State CIOs Earn a Seat at the Table

Eye on the States Thomas R. Davies

State CIOs Earn a Seat at the Table

State IT leaders have struggled for the attention of the highest-level elected officials. Governors especially seem to have other issues that take precedence over information technology. Needy children, rising crime rates, natural disasters and other public-policy concerns usually win out at the end of the day.

Consequently, one of the greatest challenges facing state IT leaders is how to mobilize enterprisewide support for critical IT issues at the highest levels of state government.

Virginia Gov. James Gilmore's recent actions are a clear sign that forward-thinking state leaders are willing to take steps to change this situation. In one of his first acts, the governor used his executive authority to create a cabinet-level position of secretary of technology.

He appointed Don Upson, a well-known senior executive with both private- and public-sector experience, as chief information officer and head of the new agency. For the first time, Virginia will have a single point of accountability and responsibility for IT at the cabinet level.

These actions in Virginia are a continuation of the trend to establish state CIO positions. Over the past two years, dozens of states have reorganized the management of their IT functions and have created similar positions. More than half of the states have a CIO-type leader.

But, as many CIOs are discovering, getting the job is like getting invited to a party. Once appointed, it is largely up to them to figure out how to keep IT on the governor's agenda.

What may be most unique about Gilmore's actions is the recognition that IT is not just a tool to make state government work more efficiently. In his executive order, the governor clearly recognized that the health of the IT industry in the state is key to achieving other public-policy goals in education, economic development and protecting Virginia's position in a global economy.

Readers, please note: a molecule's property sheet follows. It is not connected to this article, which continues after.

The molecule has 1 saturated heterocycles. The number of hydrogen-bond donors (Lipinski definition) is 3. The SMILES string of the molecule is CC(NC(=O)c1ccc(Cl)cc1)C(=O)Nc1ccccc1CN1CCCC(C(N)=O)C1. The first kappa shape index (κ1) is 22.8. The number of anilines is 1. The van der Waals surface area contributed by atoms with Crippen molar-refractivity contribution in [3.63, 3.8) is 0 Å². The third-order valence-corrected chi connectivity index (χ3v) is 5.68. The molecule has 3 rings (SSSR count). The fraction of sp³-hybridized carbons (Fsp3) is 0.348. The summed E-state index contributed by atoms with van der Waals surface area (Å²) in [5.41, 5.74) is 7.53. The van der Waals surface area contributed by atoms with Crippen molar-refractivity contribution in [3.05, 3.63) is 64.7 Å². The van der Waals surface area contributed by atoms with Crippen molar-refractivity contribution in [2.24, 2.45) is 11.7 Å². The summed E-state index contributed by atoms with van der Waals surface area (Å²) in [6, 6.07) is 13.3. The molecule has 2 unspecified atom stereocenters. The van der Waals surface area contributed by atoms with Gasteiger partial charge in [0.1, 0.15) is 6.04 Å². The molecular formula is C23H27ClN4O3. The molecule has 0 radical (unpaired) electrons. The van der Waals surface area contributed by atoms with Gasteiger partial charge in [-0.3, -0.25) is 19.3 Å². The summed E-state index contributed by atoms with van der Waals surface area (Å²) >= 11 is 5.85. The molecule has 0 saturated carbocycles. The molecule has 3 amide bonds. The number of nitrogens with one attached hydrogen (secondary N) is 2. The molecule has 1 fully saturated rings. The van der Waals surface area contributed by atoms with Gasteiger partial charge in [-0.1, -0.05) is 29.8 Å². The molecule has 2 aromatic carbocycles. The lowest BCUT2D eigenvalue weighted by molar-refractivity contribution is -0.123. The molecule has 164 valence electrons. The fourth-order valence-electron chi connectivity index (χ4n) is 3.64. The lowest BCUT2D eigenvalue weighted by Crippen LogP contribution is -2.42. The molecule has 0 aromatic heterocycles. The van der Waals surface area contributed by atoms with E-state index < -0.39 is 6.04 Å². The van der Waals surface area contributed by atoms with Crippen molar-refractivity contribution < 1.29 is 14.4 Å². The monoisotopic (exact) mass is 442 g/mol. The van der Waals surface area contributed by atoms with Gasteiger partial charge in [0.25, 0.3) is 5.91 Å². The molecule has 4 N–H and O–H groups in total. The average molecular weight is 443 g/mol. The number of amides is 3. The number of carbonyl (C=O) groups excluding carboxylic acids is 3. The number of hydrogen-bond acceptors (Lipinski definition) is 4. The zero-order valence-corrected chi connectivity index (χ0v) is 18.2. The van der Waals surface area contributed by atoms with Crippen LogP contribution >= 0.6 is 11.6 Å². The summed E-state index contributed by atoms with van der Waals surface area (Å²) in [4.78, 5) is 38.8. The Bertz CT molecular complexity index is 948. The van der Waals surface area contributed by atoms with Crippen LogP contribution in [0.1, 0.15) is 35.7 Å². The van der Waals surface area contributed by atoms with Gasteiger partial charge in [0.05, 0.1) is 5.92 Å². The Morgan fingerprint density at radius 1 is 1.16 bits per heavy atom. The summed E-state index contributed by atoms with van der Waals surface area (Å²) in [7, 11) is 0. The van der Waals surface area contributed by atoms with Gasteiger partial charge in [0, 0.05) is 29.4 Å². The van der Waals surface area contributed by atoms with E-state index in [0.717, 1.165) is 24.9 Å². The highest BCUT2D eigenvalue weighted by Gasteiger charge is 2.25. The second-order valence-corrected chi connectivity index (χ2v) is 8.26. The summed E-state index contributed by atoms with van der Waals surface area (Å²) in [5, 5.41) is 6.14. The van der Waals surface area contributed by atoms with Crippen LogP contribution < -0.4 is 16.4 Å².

With this recognition, he directed the secretary of technology not only to promote the efficient use of technology in state government but also to ensure a "technology friendly" business climate across the commonwealth.

Wearing both hats - that of Virginia's CIO and its ambassador to the technology community - is without precedent in state government. It not only elevates the CIO's stature within state government but also legitimately gives the new secretary a seat at the table when key public-policy decisions are made at the cabinet level.

Is this a precursor for other states? While much will depend on the success of Virginia's model, there are signs that Gilmore has jumped out in front of what could be a parade when many new governors take office next year.

After long deliberations, Kentucky recently established a cabinet-level CIO position and brought in Aldona Valicenti, a proven executive from the private sector, to head the office.

North Carolina also recently created a CIO position and assistant secretary for technology, locating this organization in the state's department of commerce. CIO Richard Webb has been moving quickly to establish a strong leadership role in the state for his new office.

The diversity in backgrounds and experiences of these new state technology officers shows there is no such thing as a typical state CIO. Like the states they serve, the CIOs reflect very different styles, responsibilities, relationships with their governors, priorities and personal knowledge of IT and the public sector.

What they all share is a commitment to make a difference. No longer content to simply maintain the status quo, they see themselves as agents of change. They sense that state government is coming of age. They also are very aware of the increasing expectations, both inside and outside state government, that result from having such visibility and responsibility.

Over the course of the past few years, the states have moved to the forefront of the public sector. Consequently, the new generation of national leaders likely will include many governors who are in place today. The same probably will hold true for the CIOs. Those who are fortunate to hold such positions and are able to truly make a difference in their states are likely to become the national IT leaders of the future in the public sector.

Thomas Davies is senior vice president of Federal Sources State and Local Government practice in McLean, Va. David DeBrandt provided research support.


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